parents can do little to protect their children from religious or political cults' (197) and that `some clauses have noble sentiments, but these are submerged by those that are dangerously vague or notable for what they don't say ... it will be a veritable mine-field in a court of law' (206). Further, it is believed that `the Convention itself could militate against some of it's objectives', for example the problem of paedophilia could be exacerbated by Article 15 giving freedom of association without parental control, and while Article 34 says that children are to be protected from participation in pornographic performances, Article 17 allows them to view it through the internet and magazines available at any newsagents. This Article also allows children to find out how to make bombs and drugs and form relationships with stranger' (119). Some concern was also expressed about HREOC which is seen to be `an incompetent body to enforce CROC because it operates outside traditional system of justice ... The commission can convict people of offences who have not had legal representation when facing and seeking to defend themselves against anonymously laid charges. This cannot happen in a court of law' (4). This is not to deny that there are potential problems of interpretation of CROC, or that HREOC is/was above criticism. It is, rather, that the context in which these views were expressed suggests that they are misguided criticisms rather than based on serious analysis.
 See, for example, submission 85, Council for the National Interest: Western Australia Committee.
 Submission 128, Peirson Adolescent Support Service.
 Submission 129, Salt Shakers: A Christian Ethics Action Group.
 Submission 159, Mr Greg and Ms Rose King.
 Submission 160, John Plunkett Centre for Ethics in Health Care.
 Submission 225, Mr Bruce and Mrs H Mitchell.
 Submission 7a, Mr R L Swift.
 Submission 395, R F Sherlock.
 See, for example, Ryan K (ed) International Law in Australia second ed, (LBC, 1984).
 Koowarta v Bjelke-Peterson (1982) 153 CLR 168; Commonwealth v Tasmania (1983) 158 CLR 1.
 Richardson v Forestry Commission  HCA 10; (1988) 164 CLR 261.
 Twomey A `Treaty making and implementation in Australia' (1996) 7 Public Law Review 4. Jus cogens refers to a peremptory norm of international law from which no derogation is permitted (see Article 53 Vienna Convention on Law of Treaties 1969). For a discussion of the limits of external affairs power see Rothwell D `The High Court and the External Affairs Power: Consideration of its Inner and Outer Limits'  AdelLawRw 9; (1993) 15 Adelaide Law Review 209.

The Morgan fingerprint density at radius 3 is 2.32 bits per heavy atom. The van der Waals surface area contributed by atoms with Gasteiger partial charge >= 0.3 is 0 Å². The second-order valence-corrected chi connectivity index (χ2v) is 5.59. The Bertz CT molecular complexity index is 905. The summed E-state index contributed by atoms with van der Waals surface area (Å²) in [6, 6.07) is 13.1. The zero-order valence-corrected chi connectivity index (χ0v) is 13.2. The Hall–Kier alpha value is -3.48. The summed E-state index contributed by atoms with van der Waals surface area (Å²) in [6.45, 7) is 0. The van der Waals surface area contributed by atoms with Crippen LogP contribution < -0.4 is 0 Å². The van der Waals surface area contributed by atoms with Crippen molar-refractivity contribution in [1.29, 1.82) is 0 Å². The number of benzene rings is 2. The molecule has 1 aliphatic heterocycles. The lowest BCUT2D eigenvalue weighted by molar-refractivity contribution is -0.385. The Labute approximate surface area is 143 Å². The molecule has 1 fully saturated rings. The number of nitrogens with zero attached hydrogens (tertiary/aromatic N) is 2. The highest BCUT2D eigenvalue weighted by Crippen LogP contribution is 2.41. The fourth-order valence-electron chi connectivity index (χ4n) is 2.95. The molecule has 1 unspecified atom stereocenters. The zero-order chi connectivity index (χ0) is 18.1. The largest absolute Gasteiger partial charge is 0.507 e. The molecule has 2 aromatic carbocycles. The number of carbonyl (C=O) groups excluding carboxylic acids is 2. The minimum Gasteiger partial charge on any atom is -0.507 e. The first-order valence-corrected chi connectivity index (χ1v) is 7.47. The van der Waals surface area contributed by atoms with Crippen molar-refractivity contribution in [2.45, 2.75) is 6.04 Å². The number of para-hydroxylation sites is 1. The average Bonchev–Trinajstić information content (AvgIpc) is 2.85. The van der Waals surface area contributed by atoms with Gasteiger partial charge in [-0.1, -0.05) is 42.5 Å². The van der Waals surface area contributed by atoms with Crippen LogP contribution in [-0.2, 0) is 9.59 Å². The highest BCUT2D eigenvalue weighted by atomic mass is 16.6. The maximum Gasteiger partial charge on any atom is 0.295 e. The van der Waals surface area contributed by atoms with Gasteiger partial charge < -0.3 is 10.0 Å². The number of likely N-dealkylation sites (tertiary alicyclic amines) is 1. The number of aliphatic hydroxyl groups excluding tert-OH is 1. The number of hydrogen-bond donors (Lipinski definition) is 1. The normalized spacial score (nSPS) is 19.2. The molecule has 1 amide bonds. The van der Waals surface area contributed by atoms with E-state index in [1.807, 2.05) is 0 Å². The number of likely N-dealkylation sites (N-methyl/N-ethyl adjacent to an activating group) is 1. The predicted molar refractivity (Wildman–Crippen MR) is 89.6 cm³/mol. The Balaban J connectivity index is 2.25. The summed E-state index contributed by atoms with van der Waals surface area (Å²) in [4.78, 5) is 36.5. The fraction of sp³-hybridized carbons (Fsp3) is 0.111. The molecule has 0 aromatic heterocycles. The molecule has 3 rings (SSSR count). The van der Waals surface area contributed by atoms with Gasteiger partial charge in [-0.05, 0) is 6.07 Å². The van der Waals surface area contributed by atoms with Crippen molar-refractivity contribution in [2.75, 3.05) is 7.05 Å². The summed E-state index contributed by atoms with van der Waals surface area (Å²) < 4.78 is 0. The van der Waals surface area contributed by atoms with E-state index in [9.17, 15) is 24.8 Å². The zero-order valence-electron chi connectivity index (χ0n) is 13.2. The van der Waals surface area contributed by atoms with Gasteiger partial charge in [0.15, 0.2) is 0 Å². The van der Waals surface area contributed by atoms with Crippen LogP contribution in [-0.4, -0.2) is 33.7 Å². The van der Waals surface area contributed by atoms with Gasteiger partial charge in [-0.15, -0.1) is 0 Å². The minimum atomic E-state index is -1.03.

See Parliamentary Debates, House of Representatives, Thursday 2 May 1996 at 231.
 See note 11.
 Balkin R, `Making Decisions in Accordance with International Treaties' paper presented to AIC Conference on Administrative Law and Ethics, 25 November 1997. See also Williams D `Treaties and the Parliamentary Process' (1996) 7 Public Law Review 199-204.
 Balkin R, above, note 34, at 8.
 This is discussed below -- see for example, text at note 47.
 Lim v Minister for Immigration and Ethnic Affairs (1992) 176 CLR 1.
 See, for example Mabo v Queensland (No 2) (1992) 175 CLR 1 and Dietrich v R (1992) 117 CLR 292.
 Kirby M, `The Australian use of International Human Rights Norms: From Bangalore to Balliol -- a View from the Antipodes' (1993) 16 UNSW Law Journal. See also Kirby J's comments in Newcrest Mining (WA) Ltd v Commonwealth  HCA 38; (1997) 190 CLR 513 at 661 (excluding citation): `the Court [should not] adopt an interpretative principle as a means of introducing, by the backdoor, provisions of international treaties or other international law concerning fundamental rights not yet incorporated into Australian domestic law. However, as has been recognised by this Court and by other courts of high authority, the inter-relationship of national and international law, including in relation to fundamental rights, is "undergoing evolution". To adapt what Brennan J said in Mabo v Queensland [No 2], the common law, and constitutional law, do not necessarily conform with international law. However, international law is a legitimate and important influence on the development of the common law and constitutional law, especially when international law declares the existence of universal and fundamental rights. To the full extent that its text permits, Australia's Constitution, as the fundamental law of government in this country, accommodates itself to international law, including insofar as that law expresses basic rights.
The reason for this is that the Constitution not only speaks to the people of Australia who made it and accept it for their governance. It also speaks to the international community as the basic law of the Australian nation which is a member of that community.'
 Above, note 13.